By Juliette Aristides, 2013 -- Continued from The Vocabulary of Line: Part 1
Art… has the power to make any spot on earth the living center of the universe; and unlike science, which often gives us the illusion of understanding things we really do not understand, it helps us to know life in a way that still keeps before us the mystery of things.
-William Steig, Author of Sylvester and the Magic Pebble
The vertical- horizontal framework remains inherent in visual composition, just as the measured beat down in music. Obliqueness is always perceived as a deviation, hence its strongly dynamic character. –Rudolf Arnheim
Most of our physical environment is dominated by vertical and horizontal elements: both form the backdrop of our lives. These lines are balanced and rational, and compositions based on these formal directions exist in art as in life.
The vertical line is an element of resistance against gravity; as such, it embodies far more energy and vitality than the horizontal line. We stand upright and square our shoulders to face challenges; our waking, active life is spent on our feet; and buildings rise from the ground in confidence. In art as in life, the vertical is a strong line direction that denotes a measure of power and assurance.
In Jusepe de Ribera’s Clubfoot Boy, the figure has been placed in a tall rectangle. By utilizing this format, our eyes travel up to see him in a position of strength and confidence. Imagine the difference in the message if he was shown reclining in a long horizontal rectangle.
Hans Holbein’s The Dead Christ in the Tomb was shocking due to its feeling of claustrophobia and hopelessness. This earth-bound, rectangular composition seemed to make the Christ’s subsequent resurrection all the more miraculous
We are now led to the energetic line that denotes movement and directionality: the dynamic diagonal. This line creates tension because it is inherently unstable; it teeters and lunges to add an unpredictable element to a composition; it cannot be sustained in one place without pushing the eye ahead to the next area of the work of art. Artistic movements like the Baroque period are a celebration of emotion and passion—therefore, the diagonal is the main line motif of this era.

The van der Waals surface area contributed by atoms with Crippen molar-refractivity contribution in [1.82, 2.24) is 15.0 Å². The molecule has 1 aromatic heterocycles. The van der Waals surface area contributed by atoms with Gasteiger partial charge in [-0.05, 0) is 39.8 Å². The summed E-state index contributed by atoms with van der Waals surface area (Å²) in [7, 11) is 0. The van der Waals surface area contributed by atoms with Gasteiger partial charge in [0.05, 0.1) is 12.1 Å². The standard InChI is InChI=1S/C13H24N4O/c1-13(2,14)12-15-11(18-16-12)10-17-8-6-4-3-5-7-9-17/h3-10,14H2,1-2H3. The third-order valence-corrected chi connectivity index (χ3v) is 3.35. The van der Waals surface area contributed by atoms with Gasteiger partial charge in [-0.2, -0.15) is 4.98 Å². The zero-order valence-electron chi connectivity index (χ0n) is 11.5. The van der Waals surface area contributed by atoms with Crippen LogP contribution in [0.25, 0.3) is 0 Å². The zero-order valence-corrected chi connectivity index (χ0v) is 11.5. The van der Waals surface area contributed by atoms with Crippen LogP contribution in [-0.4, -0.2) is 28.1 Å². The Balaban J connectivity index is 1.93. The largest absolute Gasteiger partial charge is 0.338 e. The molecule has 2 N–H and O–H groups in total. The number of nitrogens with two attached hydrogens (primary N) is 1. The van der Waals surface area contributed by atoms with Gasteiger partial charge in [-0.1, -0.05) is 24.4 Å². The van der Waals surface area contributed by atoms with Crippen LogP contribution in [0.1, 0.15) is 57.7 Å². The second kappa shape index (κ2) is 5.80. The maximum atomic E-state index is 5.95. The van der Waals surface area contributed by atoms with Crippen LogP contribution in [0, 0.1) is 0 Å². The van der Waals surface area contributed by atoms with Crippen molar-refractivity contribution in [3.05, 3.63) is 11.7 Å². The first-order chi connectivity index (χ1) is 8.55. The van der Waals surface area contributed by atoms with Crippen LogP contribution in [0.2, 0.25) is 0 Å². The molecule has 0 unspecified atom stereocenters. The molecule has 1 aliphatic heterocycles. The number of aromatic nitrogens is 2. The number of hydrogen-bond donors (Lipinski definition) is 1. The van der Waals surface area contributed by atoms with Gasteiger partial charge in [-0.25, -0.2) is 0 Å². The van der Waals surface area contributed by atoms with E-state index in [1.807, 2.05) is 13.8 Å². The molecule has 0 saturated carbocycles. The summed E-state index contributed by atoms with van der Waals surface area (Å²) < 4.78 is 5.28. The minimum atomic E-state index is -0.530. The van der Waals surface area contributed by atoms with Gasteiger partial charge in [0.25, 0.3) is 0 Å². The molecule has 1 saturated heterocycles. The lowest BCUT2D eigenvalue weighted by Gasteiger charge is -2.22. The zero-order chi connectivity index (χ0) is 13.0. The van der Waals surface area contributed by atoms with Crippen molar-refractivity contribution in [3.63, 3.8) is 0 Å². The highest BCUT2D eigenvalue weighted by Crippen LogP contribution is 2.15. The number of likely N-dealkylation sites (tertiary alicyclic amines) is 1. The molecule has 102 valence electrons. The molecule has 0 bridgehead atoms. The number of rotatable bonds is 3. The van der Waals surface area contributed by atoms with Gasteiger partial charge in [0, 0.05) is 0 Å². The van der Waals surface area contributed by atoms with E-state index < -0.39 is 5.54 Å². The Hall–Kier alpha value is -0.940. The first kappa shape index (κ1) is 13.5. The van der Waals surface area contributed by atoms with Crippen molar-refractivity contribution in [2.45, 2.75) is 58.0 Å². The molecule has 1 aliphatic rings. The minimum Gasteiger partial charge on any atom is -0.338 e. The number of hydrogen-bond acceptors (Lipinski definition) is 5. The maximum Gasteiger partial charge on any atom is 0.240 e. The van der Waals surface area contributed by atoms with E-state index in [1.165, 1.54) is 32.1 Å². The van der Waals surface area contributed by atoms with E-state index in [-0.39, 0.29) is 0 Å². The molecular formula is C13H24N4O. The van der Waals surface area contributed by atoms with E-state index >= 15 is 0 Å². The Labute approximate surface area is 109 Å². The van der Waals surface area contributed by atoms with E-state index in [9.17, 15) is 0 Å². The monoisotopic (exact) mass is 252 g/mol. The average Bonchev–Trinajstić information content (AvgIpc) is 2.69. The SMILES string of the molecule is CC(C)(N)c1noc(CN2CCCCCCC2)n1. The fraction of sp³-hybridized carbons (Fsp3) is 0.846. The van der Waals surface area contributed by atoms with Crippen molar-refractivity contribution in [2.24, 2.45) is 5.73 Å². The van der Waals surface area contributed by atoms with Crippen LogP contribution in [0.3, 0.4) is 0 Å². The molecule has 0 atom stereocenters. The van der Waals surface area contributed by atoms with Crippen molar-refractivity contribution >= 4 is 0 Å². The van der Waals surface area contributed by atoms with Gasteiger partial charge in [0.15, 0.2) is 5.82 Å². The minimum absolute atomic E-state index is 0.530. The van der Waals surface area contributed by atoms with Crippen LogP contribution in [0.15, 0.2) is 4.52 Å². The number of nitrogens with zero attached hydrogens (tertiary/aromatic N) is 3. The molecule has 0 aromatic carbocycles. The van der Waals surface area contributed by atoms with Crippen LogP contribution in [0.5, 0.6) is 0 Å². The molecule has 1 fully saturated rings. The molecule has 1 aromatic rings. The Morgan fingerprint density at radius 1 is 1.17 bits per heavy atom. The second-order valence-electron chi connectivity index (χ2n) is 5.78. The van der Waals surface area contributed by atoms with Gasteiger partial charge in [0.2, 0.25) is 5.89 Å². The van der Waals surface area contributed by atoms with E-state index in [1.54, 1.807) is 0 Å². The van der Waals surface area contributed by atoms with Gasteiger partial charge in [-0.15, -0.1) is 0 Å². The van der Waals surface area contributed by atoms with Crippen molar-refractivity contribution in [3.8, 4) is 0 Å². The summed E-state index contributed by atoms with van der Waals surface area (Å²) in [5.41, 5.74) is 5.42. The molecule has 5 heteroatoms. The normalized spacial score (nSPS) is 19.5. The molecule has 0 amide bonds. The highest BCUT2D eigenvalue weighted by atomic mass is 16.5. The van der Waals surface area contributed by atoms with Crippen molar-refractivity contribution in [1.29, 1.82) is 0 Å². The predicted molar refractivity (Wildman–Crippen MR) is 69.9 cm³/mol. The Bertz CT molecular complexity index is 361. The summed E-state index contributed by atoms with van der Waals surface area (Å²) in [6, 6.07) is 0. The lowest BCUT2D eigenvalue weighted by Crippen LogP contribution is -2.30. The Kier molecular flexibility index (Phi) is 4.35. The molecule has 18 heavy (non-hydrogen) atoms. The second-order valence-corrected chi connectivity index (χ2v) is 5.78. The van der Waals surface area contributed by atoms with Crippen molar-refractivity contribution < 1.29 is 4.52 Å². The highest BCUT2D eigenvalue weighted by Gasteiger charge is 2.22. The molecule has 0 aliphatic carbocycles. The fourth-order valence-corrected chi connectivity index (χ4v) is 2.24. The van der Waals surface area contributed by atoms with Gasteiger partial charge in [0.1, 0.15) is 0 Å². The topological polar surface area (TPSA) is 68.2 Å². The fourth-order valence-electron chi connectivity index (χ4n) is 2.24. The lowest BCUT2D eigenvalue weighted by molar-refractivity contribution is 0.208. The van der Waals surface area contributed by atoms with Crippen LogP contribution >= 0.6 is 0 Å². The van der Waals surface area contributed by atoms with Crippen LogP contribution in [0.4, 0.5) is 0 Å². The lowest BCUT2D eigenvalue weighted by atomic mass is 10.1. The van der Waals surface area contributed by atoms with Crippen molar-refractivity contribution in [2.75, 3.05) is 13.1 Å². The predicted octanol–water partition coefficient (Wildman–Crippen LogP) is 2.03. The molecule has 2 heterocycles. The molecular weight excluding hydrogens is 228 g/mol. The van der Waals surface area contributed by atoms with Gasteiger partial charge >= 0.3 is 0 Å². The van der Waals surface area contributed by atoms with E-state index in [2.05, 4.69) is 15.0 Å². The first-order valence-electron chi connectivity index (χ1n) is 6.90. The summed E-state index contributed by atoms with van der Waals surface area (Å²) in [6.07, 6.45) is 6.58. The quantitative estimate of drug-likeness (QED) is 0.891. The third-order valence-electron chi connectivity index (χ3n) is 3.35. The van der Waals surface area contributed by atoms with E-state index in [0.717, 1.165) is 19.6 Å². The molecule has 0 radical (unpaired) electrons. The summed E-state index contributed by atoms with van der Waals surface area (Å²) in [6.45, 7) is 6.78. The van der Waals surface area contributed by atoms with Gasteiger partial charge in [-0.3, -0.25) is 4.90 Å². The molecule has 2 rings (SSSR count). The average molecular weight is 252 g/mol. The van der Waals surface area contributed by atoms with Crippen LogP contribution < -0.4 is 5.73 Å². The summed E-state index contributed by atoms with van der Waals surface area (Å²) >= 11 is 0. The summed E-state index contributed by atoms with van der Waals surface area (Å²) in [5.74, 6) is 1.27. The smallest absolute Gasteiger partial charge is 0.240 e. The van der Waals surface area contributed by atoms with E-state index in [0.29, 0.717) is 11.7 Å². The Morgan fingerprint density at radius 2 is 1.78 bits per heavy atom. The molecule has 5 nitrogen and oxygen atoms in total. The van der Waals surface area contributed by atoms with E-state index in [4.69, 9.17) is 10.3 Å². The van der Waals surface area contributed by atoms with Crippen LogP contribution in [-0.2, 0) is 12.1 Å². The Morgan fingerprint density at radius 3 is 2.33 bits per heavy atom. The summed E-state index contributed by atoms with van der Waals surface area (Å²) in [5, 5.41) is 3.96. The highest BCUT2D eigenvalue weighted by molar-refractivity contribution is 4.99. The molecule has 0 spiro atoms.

In Rubens’ The Raising of the Christ, the dominant line of the central Christ figure takes the eye from the lower right to the upper left of the composition. The complementary strain of the bodies on either side of Christ point our eyes up to him, while the radiating diagonals extend down from the cross like a grim maypole. This organization of line allows the composition to be dynamic without becoming chaotic.
In Ludolph Backhuysen’sThe Eendracht and a Dutch Fleet of Men-of-War before the Wind, the use of the diagonal conveys the tumultuous movement of wind and waves. The diagonals are not consistent in their attitude and the different angles do not seem to lead us anywhere in particular. The artist has achieved flux by not coordinating his diagonals-- everything feels slightly off and works to create a feeling of seasickness.
We can intensify the experience of reality in our work by identifying a dominant sensation. Creating a simple pictorial hierarchy with our line direction is a good first step to orchestrating a riveting experience for your viewer: we are able to transcend accuracy and build a dialogue that will endure throughout the passage of time.
This piece will also appear in the Artist Daily blog. Please look for another article on this subject in the March 2013 issue of Artist Magazine.
By Juliette Aristides, 2013
“A line is a path that can offer an interesting and varied journey, rhythmic and with occasional, pleasurable surprises. Thus is one tempted to take the journey again.”
-Krome Barratt, Logic and Design: In Art, Science, and Mathematics